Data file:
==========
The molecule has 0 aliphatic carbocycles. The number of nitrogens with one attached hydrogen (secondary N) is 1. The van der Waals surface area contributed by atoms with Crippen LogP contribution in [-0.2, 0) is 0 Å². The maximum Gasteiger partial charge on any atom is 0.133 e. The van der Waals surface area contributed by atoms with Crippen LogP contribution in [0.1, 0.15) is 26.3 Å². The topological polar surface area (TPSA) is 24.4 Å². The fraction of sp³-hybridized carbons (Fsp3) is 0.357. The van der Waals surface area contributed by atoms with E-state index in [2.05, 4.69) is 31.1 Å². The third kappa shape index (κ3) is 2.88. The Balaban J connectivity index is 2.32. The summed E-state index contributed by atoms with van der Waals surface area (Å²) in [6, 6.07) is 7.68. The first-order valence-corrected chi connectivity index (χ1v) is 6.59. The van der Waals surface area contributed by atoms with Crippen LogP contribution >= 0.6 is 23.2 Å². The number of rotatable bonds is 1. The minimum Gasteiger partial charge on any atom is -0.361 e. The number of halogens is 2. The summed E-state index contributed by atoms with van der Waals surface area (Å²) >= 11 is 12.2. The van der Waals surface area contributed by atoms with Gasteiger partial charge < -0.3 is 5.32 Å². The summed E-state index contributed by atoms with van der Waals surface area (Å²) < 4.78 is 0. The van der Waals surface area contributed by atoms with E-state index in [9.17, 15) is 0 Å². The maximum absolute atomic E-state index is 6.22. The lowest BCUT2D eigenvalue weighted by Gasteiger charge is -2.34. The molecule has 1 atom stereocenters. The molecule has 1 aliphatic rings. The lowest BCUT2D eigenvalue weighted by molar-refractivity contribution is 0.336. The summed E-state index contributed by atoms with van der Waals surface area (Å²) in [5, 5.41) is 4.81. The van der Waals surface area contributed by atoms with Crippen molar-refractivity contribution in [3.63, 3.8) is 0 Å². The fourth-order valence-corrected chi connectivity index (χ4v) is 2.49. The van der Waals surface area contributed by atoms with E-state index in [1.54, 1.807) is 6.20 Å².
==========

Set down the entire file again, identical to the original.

The molecule has 0 aliphatic carbocycles. The number of nitrogens with one attached hydrogen (secondary N) is 1. The van der Waals surface area contributed by atoms with Crippen LogP contribution in [-0.2, 0) is 0 Å². The maximum Gasteiger partial charge on any atom is 0.133 e. The van der Waals surface area contributed by atoms with Crippen LogP contribution in [0.1, 0.15) is 26.3 Å². The topological polar surface area (TPSA) is 24.4 Å². The fraction of sp³-hybridized carbons (Fsp3) is 0.357. The van der Waals surface area contributed by atoms with E-state index in [2.05, 4.69) is 31.1 Å². The third kappa shape index (κ3) is 2.88. The Balaban J connectivity index is 2.32. The summed E-state index contributed by atoms with van der Waals surface area (Å²) in [6, 6.07) is 7.68. The first-order valence-corrected chi connectivity index (χ1v) is 6.59. The van der Waals surface area contributed by atoms with Crippen LogP contribution >= 0.6 is 23.2 Å². The number of rotatable bonds is 1. The minimum Gasteiger partial charge on any atom is -0.361 e. The number of halogens is 2. The summed E-state index contributed by atoms with van der Waals surface area (Å²) >= 11 is 12.2. The van der Waals surface area contributed by atoms with Gasteiger partial charge < -0.3 is 5.32 Å². The summed E-state index contributed by atoms with van der Waals surface area (Å²) < 4.78 is 0. The van der Waals surface area contributed by atoms with E-state index in [9.17, 15) is 0 Å². The maximum absolute atomic E-state index is 6.22. The lowest BCUT2D eigenvalue weighted by Gasteiger charge is -2.34. The molecule has 1 atom stereocenters. The molecule has 1 aliphatic rings. The lowest BCUT2D eigenvalue weighted by molar-refractivity contribution is 0.336. The summed E-state index contributed by atoms with van der Waals surface area (Å²) in [5, 5.41) is 4.81. The van der Waals surface area contributed by atoms with Crippen molar-refractivity contribution in [3.63, 3.8) is 0 Å². The fourth-order valence-corrected chi connectivity index (χ4v) is 2.49. The van der Waals surface area contributed by atoms with E-state index in [1.54, 1.807) is 6.20 Å².